Minification

For SSR applications, you can pass a callback function to $vuetify.options.minifyTheme to reduce the initial page size. When using this option, it is recommended to also use themeCache.

Vue.use(Vuetify, {
  options: {
    minifyTheme: function (css) {
      return process.env.NODE_ENV === 'production'
        ? css.replace(/[\s|\r\n|\r|\n]/g, '')
        : css
    }
  }
})

Caching

A custom caching object can be provided (works in tandem with minifyTheme) to increase SSR efficiency. The object must contain a get and a set method. Below is an example using LRU cache.

const themeCache = LRU({
  max: 10,
  maxAge: 1000 * 60 * 60 // 1 hour
})

Vue.use(Vuetify, {
  options: {
    themeCache
  }
})

Custom Properties

Enabling customProperties will also generate a css variable for each theme color, which you can then use in your components' <style> blocks.

Vue.use(Vuetify, {
  options: {
    customProperties: true
  }
})
<style scoped>
  .something {
    color: var(--v-primary-base)
    background-color: var(--v-accent-lighten2)
  }
</style>

CSP Nonce

Pages with the script-src CSP rule enabled may require a nonce to be specified for embedded style tags.

Content-Security-Policy: script-src 'self' 'nonce-dQw4w9WgXcQ'
Vue.use(Vuetify, {
  options: {
    cspNonce: 'dQw4w9WgXcQ'
  }
})

Modifying Stylus variables

Vuetify is built on top of stylus. Similar to scss, you can change variables and re-compile the style files. A list of available variables is located here. In order to build the stylus file, you will need to configure your application to support stylus. If you are using vue-cli 3 or one of the pre-made templates available on the Quick Start guide, you can skip the next section.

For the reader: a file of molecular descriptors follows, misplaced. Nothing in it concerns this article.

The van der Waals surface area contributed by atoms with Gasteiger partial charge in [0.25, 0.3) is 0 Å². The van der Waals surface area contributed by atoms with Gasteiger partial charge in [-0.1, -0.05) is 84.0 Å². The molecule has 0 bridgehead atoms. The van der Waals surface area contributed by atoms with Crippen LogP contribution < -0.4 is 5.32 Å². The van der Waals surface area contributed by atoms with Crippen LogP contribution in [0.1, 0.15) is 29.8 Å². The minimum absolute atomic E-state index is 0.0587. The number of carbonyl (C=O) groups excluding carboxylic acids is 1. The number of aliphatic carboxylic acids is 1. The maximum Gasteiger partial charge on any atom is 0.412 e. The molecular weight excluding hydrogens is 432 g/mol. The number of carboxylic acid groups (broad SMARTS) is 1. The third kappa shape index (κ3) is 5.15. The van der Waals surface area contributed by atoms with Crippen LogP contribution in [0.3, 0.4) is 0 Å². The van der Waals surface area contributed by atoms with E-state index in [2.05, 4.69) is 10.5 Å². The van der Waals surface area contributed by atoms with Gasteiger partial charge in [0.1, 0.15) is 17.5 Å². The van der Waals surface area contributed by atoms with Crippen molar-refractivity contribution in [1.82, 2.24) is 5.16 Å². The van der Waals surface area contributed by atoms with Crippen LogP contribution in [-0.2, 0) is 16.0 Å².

Setup stylus-loader with Webpack

In the command line, run:

$ npm i stylus stylus-loader style-loader css-loader --save-dev
// or
$ yarn add -D stylus stylus-loader style-loader css-loader

This will install the dependencies needed to import and parse stylus files. Once installed, open your webpack config and add a rule for stylus. For SSR based applications, ensure that the import is in your main client-entry.

module: {
  rules: [
    {
      test: /\.styl$/,
      loader: ['style-loader', 'css-loader', 'stylus-loader']
    }
  ]
}

Create a folder called stylus in your src directory (or appropriate assets directory) with a file named main.styl. This will serve as the entry point to import and rebuild the default Vuetify styles. Once created, open the .styl file and add this entry.

// main.styl
@import '~vuetify/src/stylus/main'

Keep in mind that the relative location of node_modules may differ in your project so adjust accordingly. It is recommended that the import be located in your main application index.js or client-entry.js file. DO NOT import your main.styl inside of a component. This will cause performance issues and drastically slow down HMR (hot module reloading).

// app.js
import './stylus/main.styl'

After you have decided on your import location, if you are requiring the Vuetify stylesheet by a <link> tag in your index file, remove it. Restart your build processes and re-open your project. You should see all of the styles working correctly.

Changing values

Now that stylus is configured, you can set default values for the stylus variables that you wish to change. These must be declared before the import and will automatically override the Vuetify defaults.

@import '~vuetify/src/stylus/settings/_variables'
 
$material-light.background = #FFF
$body-font-family = 'Open Sans'
$alert-font-size = 18px
 
@import '~vuetify/src/stylus/main'
// Or for a-la-carte:
@import '~vuetify/src/stylus/app'